‘Just the beginning’: Indigenous residents learn fire skills
DARUMBAL and Gangulu people took part in an intensive Queensland Fire and Emergency Services training program last week, the first step in what could be the beginning of an autonomous organisation of Indigenous ranger-firefighters.
Nine members of the Darumbal People Aboriginal Corporation Registered Native Title Body spent four days studying in Rockhampton before heading to Darumbal land in Cawarral on Friday for the practical component of their Certificate II in Public Safety (Firefighting Operations), which they afterwards received.
DPAC director Malcolm Mann said that it was essential for Darumbal representatives to learn hazard reduction skills from the QFES for two reasons: first, to help prevent a devastating fire season, and second, to incorporate the learnt techniques into traditional land management practices and pass on that knowledge down the track.
"The intention is that because they're [the participants] are active in a wide variety of environmental projects across Darumbal country, we're hoping that we can employ them full time as our own rangers who have accreditations and proven ability," Mr Mann said.
"Over time we're looking to add boots on the ground, a dedicated force, and a ranger program to facilitate this work going forward.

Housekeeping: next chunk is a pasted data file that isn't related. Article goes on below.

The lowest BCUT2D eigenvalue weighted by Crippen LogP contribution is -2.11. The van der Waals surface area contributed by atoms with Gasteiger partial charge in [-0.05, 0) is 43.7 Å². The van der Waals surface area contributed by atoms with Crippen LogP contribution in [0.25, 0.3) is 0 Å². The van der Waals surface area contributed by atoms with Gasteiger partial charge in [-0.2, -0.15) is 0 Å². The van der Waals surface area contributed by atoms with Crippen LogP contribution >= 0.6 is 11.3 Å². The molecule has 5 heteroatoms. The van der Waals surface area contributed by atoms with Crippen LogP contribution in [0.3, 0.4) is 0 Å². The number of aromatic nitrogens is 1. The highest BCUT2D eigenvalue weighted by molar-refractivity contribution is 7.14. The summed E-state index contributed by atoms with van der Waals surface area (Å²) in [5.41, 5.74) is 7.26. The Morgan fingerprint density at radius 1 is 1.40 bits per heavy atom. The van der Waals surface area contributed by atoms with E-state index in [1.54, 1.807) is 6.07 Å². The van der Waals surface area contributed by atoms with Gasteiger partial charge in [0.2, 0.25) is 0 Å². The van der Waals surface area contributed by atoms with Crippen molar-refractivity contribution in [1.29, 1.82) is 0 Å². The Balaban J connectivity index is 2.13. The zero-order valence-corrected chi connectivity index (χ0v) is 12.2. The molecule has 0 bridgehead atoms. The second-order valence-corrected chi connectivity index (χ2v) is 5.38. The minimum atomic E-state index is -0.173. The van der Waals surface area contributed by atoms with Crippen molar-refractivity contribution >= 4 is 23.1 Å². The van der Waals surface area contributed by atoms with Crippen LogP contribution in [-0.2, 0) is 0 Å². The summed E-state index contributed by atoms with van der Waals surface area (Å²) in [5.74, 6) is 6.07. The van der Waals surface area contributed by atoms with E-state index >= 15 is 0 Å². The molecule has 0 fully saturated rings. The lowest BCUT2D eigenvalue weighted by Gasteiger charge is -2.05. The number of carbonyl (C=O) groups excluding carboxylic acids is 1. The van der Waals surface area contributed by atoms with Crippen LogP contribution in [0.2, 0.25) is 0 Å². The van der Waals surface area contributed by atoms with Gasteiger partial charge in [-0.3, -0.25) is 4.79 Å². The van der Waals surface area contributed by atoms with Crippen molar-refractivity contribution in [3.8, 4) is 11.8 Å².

"Our end goal is to make sure that we've got persons employed. It's a step by step process."
The qualification in question taught how to burn safely and thus remove fuel sources for potential wildfires and encourage the growth of natural grasses and plants.
QFES area director Chris Spencer said the training was "the beginning of a journey" for the Darumbal people.
"This is only just the beginning," he said.
"Darumbal owns significant land that has cultural value and meaning. The end state of what they're looking for is to be able to undertake hazard reduction burns autonomously to manage their blocks of land before the fire season.
"What we've basically done is given them the keys to the vehicle to say 'You can successfully undertake a hazard reduction burn,' and they can then build up their skills in the future.
"Having done this successfully, it's opened up future pathways for any Indigenous personnel that want to undertake firefighting activities down the track."
Those who earned the certificate are now volunteering at the Cawarral Rural Fire Brigade.